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David B. Agus, MD
Professor of Medicine and Engineering
Founding Director and CEO
Lawrence J. Ellison Institute for Transformative Medicine
University of Southern California
Los Angeles, California
Goal: To create novel tools that will improve breast cancer diagnosis and outcome prediction.
Impact: Dr. Agus is using advanced technologies to produce 3-D images of the structure of breast tumors and the location of cells within them. Such a highly detailed view of tumor tissue could provide information about a tumor’s aggressiveness and predict prognosis.
What’s next: He and his team will use artificial intelligence (AI) techniques to explore the relationship of the structure of tumors to the degree of lymph node involvement.
To determine breast cancer subtype, pathologists study thinly cut, flat tissue slices under a microscope. This 2-dimensional view, however, does not provide the level of detail that would reveal crucial information about a patient’s prognosis, such as whether the cancer is contained or invasive. Dr. Agus is investigating whether AI can produce 3D images that clearly show patterns of cells, fat and connective tissue that are used to predict a patient’s prognosis.
Full Research Summary
Research area: To explore the ability of artificial intelligence-enhanced digital pathology analysis of breast cancer specimens to improve diagnosis and outcome prediction.
Impact: The best avenue for effective breast cancer treatment depends on the ability to discern specific patient subtypes from tumor samples. Currently, this is achieved by two-dimensional slicing of tumor samples and viewing them under a microscope. Dr. Agus is investigating the efficacy of three-dimensional analysis and has developed an artificial intelligence-based algorithm to enhance such analyses. He hopes that this will provide a better understanding of how 3D tumor architecture might aid in more accurately assessing patient prognosis and disease outcome.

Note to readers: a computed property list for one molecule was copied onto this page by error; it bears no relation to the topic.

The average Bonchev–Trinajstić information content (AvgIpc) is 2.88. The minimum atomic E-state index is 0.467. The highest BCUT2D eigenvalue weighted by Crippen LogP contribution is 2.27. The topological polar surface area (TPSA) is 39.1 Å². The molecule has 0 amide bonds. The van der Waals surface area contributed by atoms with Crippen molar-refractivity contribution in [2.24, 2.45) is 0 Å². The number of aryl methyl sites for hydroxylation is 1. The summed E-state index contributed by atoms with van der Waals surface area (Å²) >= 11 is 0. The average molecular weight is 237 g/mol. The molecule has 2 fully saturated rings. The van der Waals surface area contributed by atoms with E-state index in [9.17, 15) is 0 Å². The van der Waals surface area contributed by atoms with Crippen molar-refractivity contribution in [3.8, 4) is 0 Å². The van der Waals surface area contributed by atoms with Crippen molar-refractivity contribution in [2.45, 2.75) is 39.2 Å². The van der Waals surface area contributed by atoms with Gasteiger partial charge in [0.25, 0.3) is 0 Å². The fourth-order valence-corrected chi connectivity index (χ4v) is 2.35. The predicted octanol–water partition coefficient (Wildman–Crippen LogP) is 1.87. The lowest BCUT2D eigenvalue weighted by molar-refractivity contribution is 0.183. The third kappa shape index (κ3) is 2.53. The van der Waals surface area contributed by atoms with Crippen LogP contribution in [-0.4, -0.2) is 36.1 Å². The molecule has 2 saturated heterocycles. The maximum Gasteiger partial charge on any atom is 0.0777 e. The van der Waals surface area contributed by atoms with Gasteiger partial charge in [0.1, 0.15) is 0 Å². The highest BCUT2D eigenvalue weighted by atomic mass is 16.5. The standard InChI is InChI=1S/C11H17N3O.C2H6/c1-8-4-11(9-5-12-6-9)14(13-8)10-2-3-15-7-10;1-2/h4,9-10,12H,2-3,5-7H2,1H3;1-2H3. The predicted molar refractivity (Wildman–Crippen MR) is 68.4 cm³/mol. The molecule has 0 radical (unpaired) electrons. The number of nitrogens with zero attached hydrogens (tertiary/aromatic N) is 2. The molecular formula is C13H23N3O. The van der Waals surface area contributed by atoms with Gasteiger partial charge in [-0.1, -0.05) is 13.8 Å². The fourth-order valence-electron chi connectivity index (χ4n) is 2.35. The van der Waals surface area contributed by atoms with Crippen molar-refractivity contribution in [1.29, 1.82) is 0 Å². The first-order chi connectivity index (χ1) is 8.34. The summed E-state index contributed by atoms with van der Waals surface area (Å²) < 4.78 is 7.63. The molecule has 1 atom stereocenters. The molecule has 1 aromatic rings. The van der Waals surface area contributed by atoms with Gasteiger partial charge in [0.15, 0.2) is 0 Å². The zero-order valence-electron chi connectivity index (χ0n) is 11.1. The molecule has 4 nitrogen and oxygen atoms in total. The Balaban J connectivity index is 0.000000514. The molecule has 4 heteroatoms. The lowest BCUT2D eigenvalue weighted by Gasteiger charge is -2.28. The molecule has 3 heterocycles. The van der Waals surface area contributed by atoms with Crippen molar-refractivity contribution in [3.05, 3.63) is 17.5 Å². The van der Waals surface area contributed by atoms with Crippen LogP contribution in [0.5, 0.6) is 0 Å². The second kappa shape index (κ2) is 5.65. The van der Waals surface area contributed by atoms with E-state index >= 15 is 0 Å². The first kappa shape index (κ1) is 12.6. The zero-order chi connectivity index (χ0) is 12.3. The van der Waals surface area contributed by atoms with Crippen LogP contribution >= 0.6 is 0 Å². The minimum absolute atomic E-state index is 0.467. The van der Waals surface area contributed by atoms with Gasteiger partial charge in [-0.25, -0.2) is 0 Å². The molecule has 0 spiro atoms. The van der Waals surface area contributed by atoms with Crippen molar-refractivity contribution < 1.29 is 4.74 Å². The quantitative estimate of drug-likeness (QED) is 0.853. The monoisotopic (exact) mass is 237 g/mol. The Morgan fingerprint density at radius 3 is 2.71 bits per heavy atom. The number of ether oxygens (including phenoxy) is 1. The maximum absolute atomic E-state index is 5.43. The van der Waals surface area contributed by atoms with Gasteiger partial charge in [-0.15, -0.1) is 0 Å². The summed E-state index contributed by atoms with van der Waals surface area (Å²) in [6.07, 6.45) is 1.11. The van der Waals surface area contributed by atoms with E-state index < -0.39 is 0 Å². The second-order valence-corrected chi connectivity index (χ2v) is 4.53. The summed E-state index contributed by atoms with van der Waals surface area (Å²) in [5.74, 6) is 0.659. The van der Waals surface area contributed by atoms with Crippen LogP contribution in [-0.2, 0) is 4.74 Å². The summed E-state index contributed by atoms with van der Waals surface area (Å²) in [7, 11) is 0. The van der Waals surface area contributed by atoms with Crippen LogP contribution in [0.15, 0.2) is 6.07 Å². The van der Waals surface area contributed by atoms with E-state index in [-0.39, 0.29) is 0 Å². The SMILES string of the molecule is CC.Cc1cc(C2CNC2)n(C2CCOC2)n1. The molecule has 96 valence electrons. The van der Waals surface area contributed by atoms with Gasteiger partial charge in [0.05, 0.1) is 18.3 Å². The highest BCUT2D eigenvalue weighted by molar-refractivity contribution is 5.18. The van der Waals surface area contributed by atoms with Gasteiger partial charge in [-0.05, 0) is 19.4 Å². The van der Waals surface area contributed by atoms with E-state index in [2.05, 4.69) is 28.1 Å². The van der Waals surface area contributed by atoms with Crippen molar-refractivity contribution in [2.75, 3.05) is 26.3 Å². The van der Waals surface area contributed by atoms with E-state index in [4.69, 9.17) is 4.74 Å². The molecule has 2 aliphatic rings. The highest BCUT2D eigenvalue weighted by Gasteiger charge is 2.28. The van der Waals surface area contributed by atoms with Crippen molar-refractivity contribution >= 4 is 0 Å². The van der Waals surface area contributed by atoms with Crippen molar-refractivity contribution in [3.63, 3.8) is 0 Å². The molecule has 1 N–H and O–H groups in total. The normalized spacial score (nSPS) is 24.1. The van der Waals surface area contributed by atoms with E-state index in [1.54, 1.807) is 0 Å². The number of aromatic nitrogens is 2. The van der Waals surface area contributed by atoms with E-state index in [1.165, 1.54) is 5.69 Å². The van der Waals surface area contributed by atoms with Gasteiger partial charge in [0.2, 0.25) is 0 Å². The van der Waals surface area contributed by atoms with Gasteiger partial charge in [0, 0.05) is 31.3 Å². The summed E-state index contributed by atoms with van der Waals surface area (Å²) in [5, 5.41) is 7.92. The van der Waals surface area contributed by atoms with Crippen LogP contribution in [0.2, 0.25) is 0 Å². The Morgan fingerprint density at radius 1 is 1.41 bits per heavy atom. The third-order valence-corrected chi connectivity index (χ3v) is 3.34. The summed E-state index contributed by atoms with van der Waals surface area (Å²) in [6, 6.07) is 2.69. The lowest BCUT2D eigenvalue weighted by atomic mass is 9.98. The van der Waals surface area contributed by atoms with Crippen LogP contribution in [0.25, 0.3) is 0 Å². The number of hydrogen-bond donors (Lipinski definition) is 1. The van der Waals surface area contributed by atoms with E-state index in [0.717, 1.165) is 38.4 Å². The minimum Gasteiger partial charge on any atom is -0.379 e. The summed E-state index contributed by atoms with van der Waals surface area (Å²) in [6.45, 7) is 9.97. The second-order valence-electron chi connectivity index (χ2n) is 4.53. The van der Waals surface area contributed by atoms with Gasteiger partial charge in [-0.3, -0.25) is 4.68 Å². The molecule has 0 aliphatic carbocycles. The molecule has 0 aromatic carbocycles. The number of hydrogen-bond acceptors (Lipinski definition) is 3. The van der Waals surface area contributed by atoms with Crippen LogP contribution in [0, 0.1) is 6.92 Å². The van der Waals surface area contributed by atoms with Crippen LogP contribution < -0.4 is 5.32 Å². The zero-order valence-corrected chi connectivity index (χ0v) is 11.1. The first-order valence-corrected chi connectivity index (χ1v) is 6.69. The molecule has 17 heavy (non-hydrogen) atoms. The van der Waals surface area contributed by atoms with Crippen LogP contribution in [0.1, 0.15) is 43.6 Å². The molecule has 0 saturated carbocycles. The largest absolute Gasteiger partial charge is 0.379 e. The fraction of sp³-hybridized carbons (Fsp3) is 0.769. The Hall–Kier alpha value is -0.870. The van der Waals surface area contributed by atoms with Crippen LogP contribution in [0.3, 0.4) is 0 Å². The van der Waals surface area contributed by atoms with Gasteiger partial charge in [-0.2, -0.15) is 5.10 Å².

Current investigation: He and his colleagues have been investigating digital pathology in breast cancer specimens, specifically, the three-dimensional architecture of tumors and how this may be related to disease outcomes. They are now employing an AI algorithm to better analyze tumor samples and create new architecture-based breast cancer predictors.
What he’s learned so far: Dr. Agus assesses tumor structure in three dimensions. He uses sequential tumor slices and, by computer, digitally stacks the images of dozens of slices together to visualize tumor structure in depth. This technique provides precise three-dimensional locations of all cells within the tumor thus enabling the use of advanced data analysis techniques to find architectural patterns that may relate to disease outcomes. The complexity of these three-dimensional arrangements makes analysis by eye difficult and has necessitated the development of AI assisted techniques. Dr. Agus has developed an AI algorithm to facilitate such analyses.
What’s next: The team will use the AI algorithm they have developed to ascertain tumor architectures and relate them to the degree of lymph node involvement, a key prognostic indicator in breast cancer. They will thereby be able to determine how much more clinical information can be gleaned from tissue structure in three dimensions.
David Agus is professor of medicine and engineering at the University of Southern California, where he is the founding CEO of USC’s Lawrence J. Ellison Institute for Transformative Medicine. Dr. Agus leads a multidisciplinary team of researchers dedicated to the development and use of technologies to guide doctors in making health-care decisions tailored to individual needs, and directs a National Cancer Institute Physical Sciences in Oncology Center at USC. He is a medical oncologist and an international leader in new technologies and approaches for personalized healthcare. He serves as a CBS News contributor. Dr. Agus’ first book, The End of Illness, was published in 2012 and is a New York Times #1 and international best seller, and subject of a PBS special. His second book, New York Times best-selling A Short Guide to a Long Life, was published January 2014, and his newest book The Lucky Years: How to thrive in the brave new world of health, also a New York Times bestseller was published in 2016. He is a 2017 recipient of the Ellis Island Medal of Honor.